Overall: 33% of households reporting treating there water. Substantial differences by country and geographical region. Most common in Western Pacific> 66.8%. Least common in EASTERN MED and AFRICA > 13.6% and 18.2%.
Overall, ADEQUATE hwt INCREASED with WEALTH. However, there are exceptions to the rule, : Benin, Guatemala, Macedonia= NO DIFFERENCE In certain countries the OPPSITE TREND was observed: LAO, Indonesia and Panama used DECREASED with INC wealth.
Using Evidence to Drive Health Interventions: The Case of Household Water Treatment - Dr Thomas Clasen
USING EVIDENCE TO DRIVE HEALTH INTERVENTIONS: THE CASE OF HOUSEHOLD WATER TREATMENT Thomas Clasen, JD, PhD Department of Disease Control Faculty of Infectious & Tropical Diseases London School of Hygiene & Tropical Medicine [email_address]
Leading Causes of Deaths from Infectious Diseases Lower Respiratory Infections HIV/AIDS Diarrhoeal Diseases Tuberculosis Malaria Measles Deaths in millions Source: WHO 2004 0.0 0.5 1.0 1.5 2.0 2.5 3.0 3.5 4.0 3.9 2.8 1.8 1.6 1.3 0.6 Over age 5 Under age 5
Global Distribution of <5 deaths from diarrhoea Petri WA, Miller M, Binder HJ et al. (2008). Enteric infections, diarrhoea, and their impact on function and development. J. Clinical Investigation 118:1277-90
Benefits of Source-Based Improvements <ul><li>Improve water quality </li></ul><ul><ul><li>Reduce water-borne diseases </li></ul></ul><ul><li>Improve water quantity and access </li></ul><ul><ul><li>Reduce water washed diseases </li></ul></ul><ul><ul><li>Improve personal hygiene </li></ul></ul><ul><ul><ul><li>Reduce reported diarrhoea by 30%-45% (Curtis 2005) </li></ul></ul></ul><ul><ul><ul><li>Reduce respiratory infections by 25% (Rabie 2006) </li></ul></ul></ul><ul><ul><li>Improve domestic hygiene </li></ul></ul><ul><ul><li>Reduce time spent collecting water </li></ul></ul><ul><ul><li>Potential for productive/economic use of water </li></ul></ul>
<ul><li>An estimated 250,000 hand pumps installed in Africa in 1981-2000 </li></ul><ul><li>Surveys suggest that less than half were still in use in 2004 </li></ul><ul><li>Harvey and Drouin (2006 ) </li></ul>
Improved Source ≠ Safe WHO (2005-6) Rapid Assessment of Drinking Water Quality (n≈1600) Results of multi-country Rapid Assessment of Drinking Water Quality (RADWQ) Percentage of samples from “improved water sources” that comply with WHO DWQG values by country and technology type (compiled from RADWQ reports) Utility piped water Community piped Boreholes/Tubewells Protected Springs Protected wells Total Jordon 99.9% 99.9% Ethiopia 87.6% 67.9% 43.3% 54.9% 72.0% Nicaragua 89.9% 39.1% 45.7% 19.3% 46.7% Nigeria 77.0% 94.0% 56.0% 75.7% Tajikistan 88.6% 82.0% 87.2%
Systematic Review—Wright et al.* <ul><li>Systematic review and meta-analysis of 57 studies measuring bacteria counts for source water and stored water in the home. </li></ul><ul><li>Results: The bacteriological quality of drinking water significantly declined after collection in many settings. </li></ul><ul><li>Conclusion: Policies that aim to improve water quality through source improvements may be compromised by post-collection contamination. Safer household water storage and treatment is recommended to prevent this, together with point-of-use water quality monitoring. </li></ul>*Wright J, Gundry S, Conroy R (2004). Household drinking water in developing countries: a systematic review of microbiological contamination between source and point-of-use. Tropical Med. Int’l Health 9(1): 106-117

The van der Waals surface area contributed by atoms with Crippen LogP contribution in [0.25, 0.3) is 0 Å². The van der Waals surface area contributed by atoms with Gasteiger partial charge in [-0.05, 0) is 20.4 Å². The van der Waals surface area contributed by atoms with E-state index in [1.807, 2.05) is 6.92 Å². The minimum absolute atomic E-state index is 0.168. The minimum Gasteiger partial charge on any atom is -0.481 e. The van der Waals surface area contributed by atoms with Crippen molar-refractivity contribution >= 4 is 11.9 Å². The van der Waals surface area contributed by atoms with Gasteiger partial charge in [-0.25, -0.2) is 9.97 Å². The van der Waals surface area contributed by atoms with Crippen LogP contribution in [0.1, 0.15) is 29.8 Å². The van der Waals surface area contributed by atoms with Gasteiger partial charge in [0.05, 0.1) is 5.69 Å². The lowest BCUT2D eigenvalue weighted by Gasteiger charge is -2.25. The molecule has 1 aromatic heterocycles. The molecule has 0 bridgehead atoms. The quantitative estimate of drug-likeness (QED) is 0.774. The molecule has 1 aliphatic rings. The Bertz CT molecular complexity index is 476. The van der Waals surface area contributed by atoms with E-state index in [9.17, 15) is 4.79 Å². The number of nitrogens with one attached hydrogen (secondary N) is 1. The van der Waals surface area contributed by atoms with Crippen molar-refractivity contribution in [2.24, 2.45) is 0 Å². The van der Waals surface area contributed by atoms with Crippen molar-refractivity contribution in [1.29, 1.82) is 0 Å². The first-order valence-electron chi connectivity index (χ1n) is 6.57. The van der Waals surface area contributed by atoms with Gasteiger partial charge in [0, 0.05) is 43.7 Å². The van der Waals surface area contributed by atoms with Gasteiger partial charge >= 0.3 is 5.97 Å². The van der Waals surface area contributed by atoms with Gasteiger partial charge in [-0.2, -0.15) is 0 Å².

Systematic Review: Fewtrell et al. Fewtrell L, Kaufmann R, Kay D, Enanoria W, Haller L, Colford J (2005). Water, sanitation, and hygiene interventions to reduce diarrhoea in developing countries: a systematic review and meta-analysis. Lancet Infect. Dis 5: 42-52.
Systematic Review: Clasen et al. (2006) Clasen T, Roberts I, Rabie T, Schmidt W, Cairncross S. Interventions to improve water quality for preventing diarrhoea (A Cochrane Review). In: The Cochrane Library, Issue 3, 2006. Intervention Type (no. trials) Estimate (random) % Δ (1-RR) 95% CI of Estimate Source (6) 0.73 27% 0.53 to 1.01 Household (32) 0.53 47% 0.39 to 0.73 Filtration (6) 0.37 63% 0.28 to 0.49 Chlorination (16) 0.63 37% 0.52 to 0.75 Solar Disinfection (2) 0.69 31% 0.63 to 0.74 Flocc/Disinfection (7) 0.48 52% 0.20 to 1.16 Flocc/Disinfection (ex Doocy) 0.69 31% 0.58 to 0.82 Impr. Storage (1) 0.79 21% 0.61 to 1.03
Waddington et al. (2009) Waddington H, Snilstveit, White H, Fewtrell L (2009). Water, sanitation and hygiene interventions to combat childhood diarrhoea in developing countries. Delhi: International Initiative for Impact Evaluation.
Methodological Quality: Blinding Clasen et al. 2006
Jain et al. (2009) <ul><li>Double-blinded, randomized controlled trial of 240 households (3,240 persons) in Ghana using NaDCC + vessel versus placebo + vessel </li></ul><ul><li>Despite high compliance (measured by residual chlorine) and microbiological efficacy, no difference in episodes of diarrhoea </li></ul><ul><li>Researchers cited comparatively high quality water, low rates of diarrhoea and possible protective effect of the vessel </li></ul>Jain S, Sahanoon OK, Blanton E, Schmitz A, Wannemuehler KA, Hoekstra RM, Quick RE. Sodium dichloroisocyanurate tablets for routine treatment of household drinking water in periurban Ghana: a randomized controlled trial. Am J Trop Med Hyg. 2010 Jan;82(1):16-22